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It was the day after Mother’s Day when I had lunch with my mom and my sister. I am still recovering from that interaction, and I didn’t sleep much the night before. I had forgotten what it was like to have an entire day or even a week consumed by one interaction with my parents. This time, my mom needed me to know how much she and my dad were “grieving” and specifically how much my dad was hurting. I haven’t spoken to my dad since Thanksgiving.

When a parent decides to abuse their child, they don’t get to dictate how to make the child feel anymore. I am also tired of realizing the life I lived up until a couple years ago was so fucked up. I am glad I realize it and that I’m in a different place. It’s just a lot.

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I received a message this past Saturday from a former “friend” from my old church who’s been talking to my father apparently. The body count of the Evangelical church is so damn high, it’s like they used the bodies to build their own Tower of Babel of ignoring how deadly their theology is to LGBTQ people. But sure, we’re the ones rebelling against God.

I am happy. For perhaps the first time ever, and let me tell you, if ever there was a time for homophobic bastards to come out of the woodwork, I guess it’s now. Reaching the point not of reconciling queerness with my own faith but figuring out how to explain and reconcile it with those who share my faith seems absolutely ridiculous now. I just don’t care anymore for the feelings of The Straights. My love for my wife is not a perversion–oh yeah, by the way, I have a wife. Because it’s two thousand fucking eighteen and you can love whoever the hell you want.

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The walls of the house I grew up in used to scream with memories of what happened to me. Now that I’ve truly found a home that’s safe and have learned to love myself and others well, the walls aren’t screaming any more. I am not a perversion. I am a subversion of the systems that tried to destroy me. Not only is it time to bloom where I’m planted but it’s time to start flourishing.

And so the healing continues…

coming up for air

“Just keep fighting. Just keep fighting.  That’s what I’m supposed to do. If I just keep fighting, just keep fighting, maybe I’ll believe it too.” ~ Prophecy Girl, Jenny Owen Youngs

“There is some goodness in this world, Mr. Frodo, and it’s worth fighting for.” ~ Samwise Gamgee, from the film adaption of Two Towers by J.R.R. Tolkien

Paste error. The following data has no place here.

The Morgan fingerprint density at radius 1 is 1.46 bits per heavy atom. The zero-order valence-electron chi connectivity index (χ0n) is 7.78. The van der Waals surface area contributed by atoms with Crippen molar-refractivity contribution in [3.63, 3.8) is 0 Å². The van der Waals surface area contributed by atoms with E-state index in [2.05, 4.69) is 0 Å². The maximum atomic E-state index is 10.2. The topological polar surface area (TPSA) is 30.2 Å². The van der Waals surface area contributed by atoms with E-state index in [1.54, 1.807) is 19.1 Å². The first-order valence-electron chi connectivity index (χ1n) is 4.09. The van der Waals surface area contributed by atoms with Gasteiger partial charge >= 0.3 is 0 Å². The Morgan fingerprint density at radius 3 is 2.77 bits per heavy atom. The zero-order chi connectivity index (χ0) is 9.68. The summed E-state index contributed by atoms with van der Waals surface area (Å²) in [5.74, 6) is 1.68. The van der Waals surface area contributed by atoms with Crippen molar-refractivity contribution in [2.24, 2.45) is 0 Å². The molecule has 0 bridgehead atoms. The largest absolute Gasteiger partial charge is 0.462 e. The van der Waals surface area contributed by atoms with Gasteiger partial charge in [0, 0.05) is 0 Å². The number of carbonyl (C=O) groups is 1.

“Little things, all the stereotypes
They’re gonna help you get through this one night
And there will be a day
When you can say you’re okay and mean it.” ~ Dodie, Secret for the Mad

My dear friends,

I know it’s been a while since I’ve written, so I have LOTS of life updates for you. The first of which I’ll focus on the most because I GOT MARRIED. Tomorrow it’ll be three weeks and I’m still having moments where it dawns on me that I’m married.

Just an excerpt from the morning of my wedding when I sat down to write in the few moments of quiet I had:

My stomach is all in knots–not because something bad is happening, but because something good is. Something very good. I get to marry the best person I know. She is kind and loving, she is hilarious and smart, she is beautiful and she is strong. She is not perfect but she is perfect for me. And soon I get to call her my wife.

It was the perfect day surrounded by our chosen family and I couldn’t have asked for a better day. How does one describe the most beautiful, perfect day of one’s life so far? It was like watching a sunset with all my favorite people and getting to share my happiness with them. Many of whom my wife and I wouldn’t be here without.

 

It was a tiny bit of what I imagine heaven to be like. The kingdom of heaven is here–in all the conversations, the laughter, the music, the good food, flowing alcohol, and hugs. In seeing my wife in her wedding dress for the first time and not being able to breathe or stop smiling.

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There are not enough words. It was the perfect day filled to the brim with happiness. I had no idea I’d ever experience this much happiness. It’s great to be free at least to just be myself and enjoy being alive.